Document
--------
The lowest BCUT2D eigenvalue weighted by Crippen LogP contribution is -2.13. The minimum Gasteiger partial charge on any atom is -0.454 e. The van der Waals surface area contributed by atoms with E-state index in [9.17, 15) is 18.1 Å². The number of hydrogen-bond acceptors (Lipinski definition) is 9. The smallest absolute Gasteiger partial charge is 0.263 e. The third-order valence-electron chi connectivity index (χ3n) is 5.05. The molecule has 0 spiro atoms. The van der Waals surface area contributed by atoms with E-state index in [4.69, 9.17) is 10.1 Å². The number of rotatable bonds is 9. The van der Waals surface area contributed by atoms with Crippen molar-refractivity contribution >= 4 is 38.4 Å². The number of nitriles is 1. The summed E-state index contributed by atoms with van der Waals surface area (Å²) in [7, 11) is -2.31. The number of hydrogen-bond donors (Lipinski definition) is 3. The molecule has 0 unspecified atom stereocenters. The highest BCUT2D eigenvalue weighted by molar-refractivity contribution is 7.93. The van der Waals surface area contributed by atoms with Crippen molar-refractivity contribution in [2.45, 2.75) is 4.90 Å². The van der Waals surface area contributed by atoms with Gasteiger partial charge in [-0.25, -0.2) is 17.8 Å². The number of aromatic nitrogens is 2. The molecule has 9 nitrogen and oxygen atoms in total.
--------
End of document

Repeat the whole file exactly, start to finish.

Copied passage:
The lowest BCUT2D eigenvalue weighted by Crippen LogP contribution is -2.13. The minimum Gasteiger partial charge on any atom is -0.454 e. The van der Waals surface area contributed by atoms with E-state index in [9.17, 15) is 18.1 Å². The number of hydrogen-bond acceptors (Lipinski definition) is 9. The smallest absolute Gasteiger partial charge is 0.263 e. The third-order valence-electron chi connectivity index (χ3n) is 5.05. The molecule has 0 spiro atoms. The van der Waals surface area contributed by atoms with E-state index in [4.69, 9.17) is 10.1 Å². The number of rotatable bonds is 9. The van der Waals surface area contributed by atoms with Crippen molar-refractivity contribution >= 4 is 38.4 Å². The number of nitriles is 1. The summed E-state index contributed by atoms with van der Waals surface area (Å²) in [7, 11) is -2.31. The number of hydrogen-bond donors (Lipinski definition) is 3. The molecule has 0 unspecified atom stereocenters. The highest BCUT2D eigenvalue weighted by molar-refractivity contribution is 7.93. The van der Waals surface area contributed by atoms with Crippen molar-refractivity contribution in [2.45, 2.75) is 4.90 Å². The van der Waals surface area contributed by atoms with Gasteiger partial charge in [-0.25, -0.2) is 17.8 Å². The number of aromatic nitrogens is 2. The molecule has 9 nitrogen and oxygen atoms in total.